Researchers hypothesized, and later confirmed1that what set Roseto apart was that it “displayed a high level of ethnic and social homogeneity, close family ties, and cohesive community relationships.”
This community of 1,600 people was founded by Italian immigrants in the late nineteenth century. And until around the late 1960s, the people in Roseto still lived as if they were in Italy, especially in terms of their social relationships, religion, and multigenerational homes. In a 2015 PBS documentary series about Italian Americans, filmmakers went to Roseto and spoke with elders who had been around for the original study.
In fact, they were there to document what community members call the Big Time, an annual event that gathers together people with ties to Roseto, almost like a giant family reunion. There are parades, parties, and potlucks with lots of—you guessed it—pasta. Beyond the pure enjoyment of food and wine, what is so clear in the documentary is the real secret to the good life—care and connection.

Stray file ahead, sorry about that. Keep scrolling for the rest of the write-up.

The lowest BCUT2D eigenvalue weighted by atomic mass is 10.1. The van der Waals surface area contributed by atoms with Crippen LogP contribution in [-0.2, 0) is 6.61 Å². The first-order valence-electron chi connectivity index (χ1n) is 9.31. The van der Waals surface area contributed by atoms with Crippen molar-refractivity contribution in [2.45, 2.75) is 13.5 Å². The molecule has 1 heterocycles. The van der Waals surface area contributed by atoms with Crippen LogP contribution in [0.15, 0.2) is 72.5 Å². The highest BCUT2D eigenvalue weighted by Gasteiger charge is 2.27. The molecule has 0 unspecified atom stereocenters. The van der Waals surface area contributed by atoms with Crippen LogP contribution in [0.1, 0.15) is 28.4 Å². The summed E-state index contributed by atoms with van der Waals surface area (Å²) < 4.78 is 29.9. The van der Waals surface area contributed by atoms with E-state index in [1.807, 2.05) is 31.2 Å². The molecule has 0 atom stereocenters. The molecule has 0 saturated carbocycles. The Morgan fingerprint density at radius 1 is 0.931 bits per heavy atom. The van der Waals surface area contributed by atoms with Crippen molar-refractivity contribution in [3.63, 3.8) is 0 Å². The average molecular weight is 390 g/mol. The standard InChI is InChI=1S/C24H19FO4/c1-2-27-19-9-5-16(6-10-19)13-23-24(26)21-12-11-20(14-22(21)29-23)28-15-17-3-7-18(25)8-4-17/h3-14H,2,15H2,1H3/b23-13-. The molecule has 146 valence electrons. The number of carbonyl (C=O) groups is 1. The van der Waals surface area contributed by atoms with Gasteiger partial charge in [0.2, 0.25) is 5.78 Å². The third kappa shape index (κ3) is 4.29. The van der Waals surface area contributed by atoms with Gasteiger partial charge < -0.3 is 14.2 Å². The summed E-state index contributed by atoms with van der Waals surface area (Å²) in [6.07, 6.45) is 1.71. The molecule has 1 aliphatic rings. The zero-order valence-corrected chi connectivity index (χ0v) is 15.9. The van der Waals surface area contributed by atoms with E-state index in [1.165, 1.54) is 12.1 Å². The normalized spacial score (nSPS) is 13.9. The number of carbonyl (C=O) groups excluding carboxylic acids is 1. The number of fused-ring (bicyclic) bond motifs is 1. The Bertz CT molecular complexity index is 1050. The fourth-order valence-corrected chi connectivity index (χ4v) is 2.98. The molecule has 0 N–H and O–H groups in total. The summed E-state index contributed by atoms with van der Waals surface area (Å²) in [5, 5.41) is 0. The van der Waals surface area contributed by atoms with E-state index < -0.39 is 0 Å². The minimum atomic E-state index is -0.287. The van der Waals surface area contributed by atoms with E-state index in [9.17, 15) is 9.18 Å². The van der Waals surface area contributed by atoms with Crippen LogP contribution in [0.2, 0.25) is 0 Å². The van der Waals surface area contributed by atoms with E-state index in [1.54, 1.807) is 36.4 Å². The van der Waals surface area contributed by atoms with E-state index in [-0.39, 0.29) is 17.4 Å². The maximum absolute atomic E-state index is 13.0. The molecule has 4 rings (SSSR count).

Today, Roseto resembles the rest of America—it’s no longer a cultural island—and so do its rates of cardiovascular disease. Since the early sixties, when Roseto’s social cohesion began to break down, the mortality rates from heart disease also rose in the younger generation of Rosetans. The landmark study of Roseto that spanned 50 years tracked both mortality rates and the changing social traditions, confirming all of the earlier findings of other studies: older generations of Rosetans who benefited from that close-knit community in midcentury were far more protected from heart disease than their children.
This phenomenon of increased heart health in tight-knit communities is now referred to as the Roseto effect, and the studies’ core findings about the importance of social connection have been affirmed again and again throughout the years.